A report by Transit Center found that of the 7.6 million U.S. workers who use transit to get to and from work, 2.8 million of them work in essential industries (e.g. hospitals, doctor’s offices, care facilities, grocery stories, pharmacies, etc.) The continued investment, expansion, and modernization of public transit infrastructure is key to keeping businesses and workers moving. Public transit’s success is also key to curbing greenhouse gas emissions and traffic congestion which has already rebounded at alarming rates in most metropolitan regions across the country.
What do you see as the greatest challenges and opportunities for the Chicago region’s transit system over the next ten years? What is the biggest barrier to realizing these opportunities?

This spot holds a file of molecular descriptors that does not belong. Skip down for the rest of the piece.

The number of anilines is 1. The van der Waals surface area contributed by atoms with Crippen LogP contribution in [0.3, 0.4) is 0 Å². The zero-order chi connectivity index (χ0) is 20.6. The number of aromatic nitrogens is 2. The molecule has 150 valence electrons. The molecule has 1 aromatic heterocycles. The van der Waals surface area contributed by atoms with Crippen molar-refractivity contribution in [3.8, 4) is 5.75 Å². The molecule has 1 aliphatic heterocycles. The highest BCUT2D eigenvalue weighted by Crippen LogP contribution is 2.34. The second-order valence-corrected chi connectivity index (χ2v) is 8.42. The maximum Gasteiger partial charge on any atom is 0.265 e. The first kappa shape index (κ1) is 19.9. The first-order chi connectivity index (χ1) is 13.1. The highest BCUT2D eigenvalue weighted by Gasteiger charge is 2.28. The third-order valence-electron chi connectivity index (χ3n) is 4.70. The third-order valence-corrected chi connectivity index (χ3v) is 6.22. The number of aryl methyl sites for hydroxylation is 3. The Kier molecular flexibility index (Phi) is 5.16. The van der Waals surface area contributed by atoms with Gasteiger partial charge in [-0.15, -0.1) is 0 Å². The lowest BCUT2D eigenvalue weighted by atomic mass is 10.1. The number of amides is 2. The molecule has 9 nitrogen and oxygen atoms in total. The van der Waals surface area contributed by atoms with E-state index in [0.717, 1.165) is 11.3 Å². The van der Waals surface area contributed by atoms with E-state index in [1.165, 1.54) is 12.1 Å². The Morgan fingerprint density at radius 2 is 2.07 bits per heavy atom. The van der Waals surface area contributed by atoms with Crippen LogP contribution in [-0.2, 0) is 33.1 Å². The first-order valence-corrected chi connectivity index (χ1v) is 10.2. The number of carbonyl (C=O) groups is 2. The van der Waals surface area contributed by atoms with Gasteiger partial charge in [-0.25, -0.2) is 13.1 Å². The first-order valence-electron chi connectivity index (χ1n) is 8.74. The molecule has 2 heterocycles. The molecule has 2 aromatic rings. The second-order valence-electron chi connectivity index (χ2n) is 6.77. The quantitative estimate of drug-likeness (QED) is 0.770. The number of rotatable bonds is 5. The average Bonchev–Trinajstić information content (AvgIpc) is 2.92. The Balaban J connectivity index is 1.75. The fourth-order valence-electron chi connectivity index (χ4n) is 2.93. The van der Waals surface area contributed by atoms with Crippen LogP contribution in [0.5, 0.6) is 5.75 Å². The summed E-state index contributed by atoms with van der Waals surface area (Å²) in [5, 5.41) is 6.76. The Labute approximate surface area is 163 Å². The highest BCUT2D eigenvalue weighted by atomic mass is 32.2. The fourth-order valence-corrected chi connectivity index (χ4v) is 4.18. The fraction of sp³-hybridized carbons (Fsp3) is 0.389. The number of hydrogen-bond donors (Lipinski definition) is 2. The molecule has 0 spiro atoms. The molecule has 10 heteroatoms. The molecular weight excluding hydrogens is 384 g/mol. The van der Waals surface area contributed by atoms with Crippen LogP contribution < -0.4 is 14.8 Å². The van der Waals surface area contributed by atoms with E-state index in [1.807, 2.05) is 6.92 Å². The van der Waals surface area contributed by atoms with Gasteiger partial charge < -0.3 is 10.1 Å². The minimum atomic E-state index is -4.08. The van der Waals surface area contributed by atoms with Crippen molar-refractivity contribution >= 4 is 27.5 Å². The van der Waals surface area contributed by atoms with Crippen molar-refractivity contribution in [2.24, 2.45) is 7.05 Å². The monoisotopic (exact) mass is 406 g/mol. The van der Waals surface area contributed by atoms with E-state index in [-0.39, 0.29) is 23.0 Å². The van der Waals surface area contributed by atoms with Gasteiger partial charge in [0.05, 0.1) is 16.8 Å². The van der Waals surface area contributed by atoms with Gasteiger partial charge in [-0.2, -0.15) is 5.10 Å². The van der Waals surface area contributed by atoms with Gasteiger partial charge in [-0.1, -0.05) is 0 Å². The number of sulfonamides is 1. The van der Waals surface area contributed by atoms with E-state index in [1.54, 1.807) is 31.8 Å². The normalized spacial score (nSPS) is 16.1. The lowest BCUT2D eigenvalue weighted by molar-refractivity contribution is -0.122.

Necessity is the mother of invention and in the wake of the pandemic, we have seen transit agencies embrace new ways to attract riders back to the system. From fare discounts and promotions to on-demand microtransit deployments, transit agencies are starting to effectively innovate with flexible approaches to service delivery. Metra’s “All Day Pass,” CTA’s “More Fun, Less Fare'' pass, and the rollout of contactless payments by CTA and Pace are all great examples of transit agencies using technology to reduce friction in the user experience. The biggest barrier to date has been funding, but new federal legislation (if passed) will create a huge new set of opportunities. The public transit industry is looking at potentially the single largest federal investment in transit in the country’s history through the bipartisan infrastructure bill, which will also create additional competitive federal USDOT grants for projects that reduce congestion and carbon emissions, improve access and equity, and enhance system performance.